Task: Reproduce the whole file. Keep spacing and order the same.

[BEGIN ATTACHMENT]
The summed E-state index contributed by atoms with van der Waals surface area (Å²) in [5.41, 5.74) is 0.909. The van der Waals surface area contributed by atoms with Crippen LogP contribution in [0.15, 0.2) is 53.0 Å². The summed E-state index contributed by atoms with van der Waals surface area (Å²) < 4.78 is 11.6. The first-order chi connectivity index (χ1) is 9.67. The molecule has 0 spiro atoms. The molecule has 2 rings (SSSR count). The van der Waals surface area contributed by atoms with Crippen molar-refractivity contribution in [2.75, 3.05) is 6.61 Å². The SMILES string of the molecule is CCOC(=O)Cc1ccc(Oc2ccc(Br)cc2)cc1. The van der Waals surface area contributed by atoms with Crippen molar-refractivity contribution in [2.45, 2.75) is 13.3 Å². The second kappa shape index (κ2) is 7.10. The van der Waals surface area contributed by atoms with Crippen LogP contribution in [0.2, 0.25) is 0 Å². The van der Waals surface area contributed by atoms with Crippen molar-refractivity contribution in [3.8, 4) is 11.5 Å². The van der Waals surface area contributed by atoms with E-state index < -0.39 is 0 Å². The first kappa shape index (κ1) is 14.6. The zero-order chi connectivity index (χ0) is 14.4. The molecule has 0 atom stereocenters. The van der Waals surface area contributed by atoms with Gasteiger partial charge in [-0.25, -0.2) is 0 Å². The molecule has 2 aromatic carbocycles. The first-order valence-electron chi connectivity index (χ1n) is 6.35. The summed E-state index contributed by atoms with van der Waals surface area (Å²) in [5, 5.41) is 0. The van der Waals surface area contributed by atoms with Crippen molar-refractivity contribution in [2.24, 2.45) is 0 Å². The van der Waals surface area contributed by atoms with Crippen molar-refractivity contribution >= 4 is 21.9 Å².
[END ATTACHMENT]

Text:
The summed E-state index contributed by atoms with van der Waals surface area (Å²) in [5.41, 5.74) is 0.909. The van der Waals surface area contributed by atoms with Crippen LogP contribution in [0.15, 0.2) is 53.0 Å². The summed E-state index contributed by atoms with van der Waals surface area (Å²) < 4.78 is 11.6. The first-order chi connectivity index (χ1) is 9.67. The molecule has 0 spiro atoms. The molecule has 2 rings (SSSR count). The van der Waals surface area contributed by atoms with Crippen molar-refractivity contribution in [2.75, 3.05) is 6.61 Å². The SMILES string of the molecule is CCOC(=O)Cc1ccc(Oc2ccc(Br)cc2)cc1. The van der Waals surface area contributed by atoms with Crippen molar-refractivity contribution in [2.45, 2.75) is 13.3 Å². The second kappa shape index (κ2) is 7.10. The van der Waals surface area contributed by atoms with Crippen LogP contribution in [0.2, 0.25) is 0 Å². The van der Waals surface area contributed by atoms with Crippen molar-refractivity contribution in [3.8, 4) is 11.5 Å². The van der Waals surface area contributed by atoms with E-state index < -0.39 is 0 Å². The first kappa shape index (κ1) is 14.6. The zero-order chi connectivity index (χ0) is 14.4. The molecule has 0 atom stereocenters. The van der Waals surface area contributed by atoms with Gasteiger partial charge in [-0.25, -0.2) is 0 Å². The molecule has 2 aromatic carbocycles. The first-order valence-electron chi connectivity index (χ1n) is 6.35. The summed E-state index contributed by atoms with van der Waals surface area (Å²) in [5, 5.41) is 0. The van der Waals surface area contributed by atoms with Crippen molar-refractivity contribution in [2.24, 2.45) is 0 Å². The van der Waals surface area contributed by atoms with Crippen molar-refractivity contribution >= 4 is 21.9 Å².